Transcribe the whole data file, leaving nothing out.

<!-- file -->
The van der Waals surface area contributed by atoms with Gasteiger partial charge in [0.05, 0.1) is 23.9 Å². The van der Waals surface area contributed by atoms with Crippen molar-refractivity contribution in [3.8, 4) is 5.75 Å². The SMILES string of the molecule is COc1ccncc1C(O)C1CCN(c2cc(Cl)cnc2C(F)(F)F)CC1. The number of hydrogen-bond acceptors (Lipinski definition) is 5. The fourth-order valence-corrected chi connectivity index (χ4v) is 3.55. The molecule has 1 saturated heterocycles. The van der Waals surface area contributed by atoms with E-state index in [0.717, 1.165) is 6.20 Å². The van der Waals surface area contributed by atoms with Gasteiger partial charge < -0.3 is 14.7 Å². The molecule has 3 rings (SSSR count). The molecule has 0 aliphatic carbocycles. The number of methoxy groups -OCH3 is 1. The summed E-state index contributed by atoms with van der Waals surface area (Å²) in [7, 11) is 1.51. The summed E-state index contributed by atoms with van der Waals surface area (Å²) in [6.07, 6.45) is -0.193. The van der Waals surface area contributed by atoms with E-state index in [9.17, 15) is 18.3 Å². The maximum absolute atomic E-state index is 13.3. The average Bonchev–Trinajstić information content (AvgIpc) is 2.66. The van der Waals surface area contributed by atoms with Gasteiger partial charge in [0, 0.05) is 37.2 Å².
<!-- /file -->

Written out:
The van der Waals surface area contributed by atoms with Gasteiger partial charge in [0.05, 0.1) is 23.9 Å². The van der Waals surface area contributed by atoms with Crippen molar-refractivity contribution in [3.8, 4) is 5.75 Å². The SMILES string of the molecule is COc1ccncc1C(O)C1CCN(c2cc(Cl)cnc2C(F)(F)F)CC1. The number of hydrogen-bond acceptors (Lipinski definition) is 5. The fourth-order valence-corrected chi connectivity index (χ4v) is 3.55. The molecule has 1 saturated heterocycles. The van der Waals surface area contributed by atoms with E-state index in [0.717, 1.165) is 6.20 Å². The van der Waals surface area contributed by atoms with Gasteiger partial charge < -0.3 is 14.7 Å². The molecule has 3 rings (SSSR count). The molecule has 0 aliphatic carbocycles. The number of methoxy groups -OCH3 is 1. The summed E-state index contributed by atoms with van der Waals surface area (Å²) in [7, 11) is 1.51. The summed E-state index contributed by atoms with van der Waals surface area (Å²) in [6.07, 6.45) is -0.193. The van der Waals surface area contributed by atoms with E-state index in [9.17, 15) is 18.3 Å². The maximum absolute atomic E-state index is 13.3. The average Bonchev–Trinajstić information content (AvgIpc) is 2.66. The van der Waals surface area contributed by atoms with Gasteiger partial charge in [0, 0.05) is 37.2 Å².